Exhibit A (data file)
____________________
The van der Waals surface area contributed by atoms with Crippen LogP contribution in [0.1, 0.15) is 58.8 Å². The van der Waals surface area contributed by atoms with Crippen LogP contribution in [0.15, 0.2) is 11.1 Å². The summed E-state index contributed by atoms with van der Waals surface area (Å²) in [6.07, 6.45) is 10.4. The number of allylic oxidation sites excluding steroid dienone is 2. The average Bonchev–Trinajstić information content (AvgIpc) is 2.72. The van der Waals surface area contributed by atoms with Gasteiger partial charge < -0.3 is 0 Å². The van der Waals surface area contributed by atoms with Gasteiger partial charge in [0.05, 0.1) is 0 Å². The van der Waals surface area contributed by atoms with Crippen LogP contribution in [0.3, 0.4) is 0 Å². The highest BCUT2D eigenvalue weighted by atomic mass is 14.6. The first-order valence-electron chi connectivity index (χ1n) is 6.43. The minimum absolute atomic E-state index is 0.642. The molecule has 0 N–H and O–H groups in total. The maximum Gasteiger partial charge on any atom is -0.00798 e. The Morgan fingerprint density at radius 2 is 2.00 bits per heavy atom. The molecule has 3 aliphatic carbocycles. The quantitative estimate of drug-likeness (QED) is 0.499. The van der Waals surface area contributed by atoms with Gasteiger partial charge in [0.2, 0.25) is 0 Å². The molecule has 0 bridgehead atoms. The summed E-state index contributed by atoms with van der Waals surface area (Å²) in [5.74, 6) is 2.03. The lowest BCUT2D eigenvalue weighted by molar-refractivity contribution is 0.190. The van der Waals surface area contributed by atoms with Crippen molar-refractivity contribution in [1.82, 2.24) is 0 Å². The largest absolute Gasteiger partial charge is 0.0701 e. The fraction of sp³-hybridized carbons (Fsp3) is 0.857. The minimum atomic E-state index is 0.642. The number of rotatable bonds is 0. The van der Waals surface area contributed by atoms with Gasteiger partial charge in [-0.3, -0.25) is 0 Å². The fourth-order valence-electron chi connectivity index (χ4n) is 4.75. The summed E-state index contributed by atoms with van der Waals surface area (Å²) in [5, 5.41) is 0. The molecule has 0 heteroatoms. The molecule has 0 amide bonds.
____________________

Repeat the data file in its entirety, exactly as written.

The van der Waals surface area contributed by atoms with Crippen LogP contribution in [0.1, 0.15) is 58.8 Å². The van der Waals surface area contributed by atoms with Crippen LogP contribution in [0.15, 0.2) is 11.1 Å². The summed E-state index contributed by atoms with van der Waals surface area (Å²) in [6.07, 6.45) is 10.4. The number of allylic oxidation sites excluding steroid dienone is 2. The average Bonchev–Trinajstić information content (AvgIpc) is 2.72. The van der Waals surface area contributed by atoms with Gasteiger partial charge < -0.3 is 0 Å². The van der Waals surface area contributed by atoms with Gasteiger partial charge in [0.05, 0.1) is 0 Å². The van der Waals surface area contributed by atoms with Crippen LogP contribution in [0.3, 0.4) is 0 Å². The highest BCUT2D eigenvalue weighted by atomic mass is 14.6. The first-order valence-electron chi connectivity index (χ1n) is 6.43. The minimum absolute atomic E-state index is 0.642. The molecule has 0 N–H and O–H groups in total. The maximum Gasteiger partial charge on any atom is -0.00798 e. The Morgan fingerprint density at radius 2 is 2.00 bits per heavy atom. The molecule has 3 aliphatic carbocycles. The quantitative estimate of drug-likeness (QED) is 0.499. The van der Waals surface area contributed by atoms with Gasteiger partial charge in [0.2, 0.25) is 0 Å². The molecule has 0 bridgehead atoms. The summed E-state index contributed by atoms with van der Waals surface area (Å²) in [5.74, 6) is 2.03. The lowest BCUT2D eigenvalue weighted by molar-refractivity contribution is 0.190. The van der Waals surface area contributed by atoms with Crippen molar-refractivity contribution in [1.82, 2.24) is 0 Å². The largest absolute Gasteiger partial charge is 0.0701 e. The fraction of sp³-hybridized carbons (Fsp3) is 0.857. The minimum atomic E-state index is 0.642. The number of rotatable bonds is 0. The van der Waals surface area contributed by atoms with Gasteiger partial charge in [-0.3, -0.25) is 0 Å². The fourth-order valence-electron chi connectivity index (χ4n) is 4.75. The summed E-state index contributed by atoms with van der Waals surface area (Å²) in [5, 5.41) is 0. The molecule has 0 heteroatoms. The molecule has 0 amide bonds.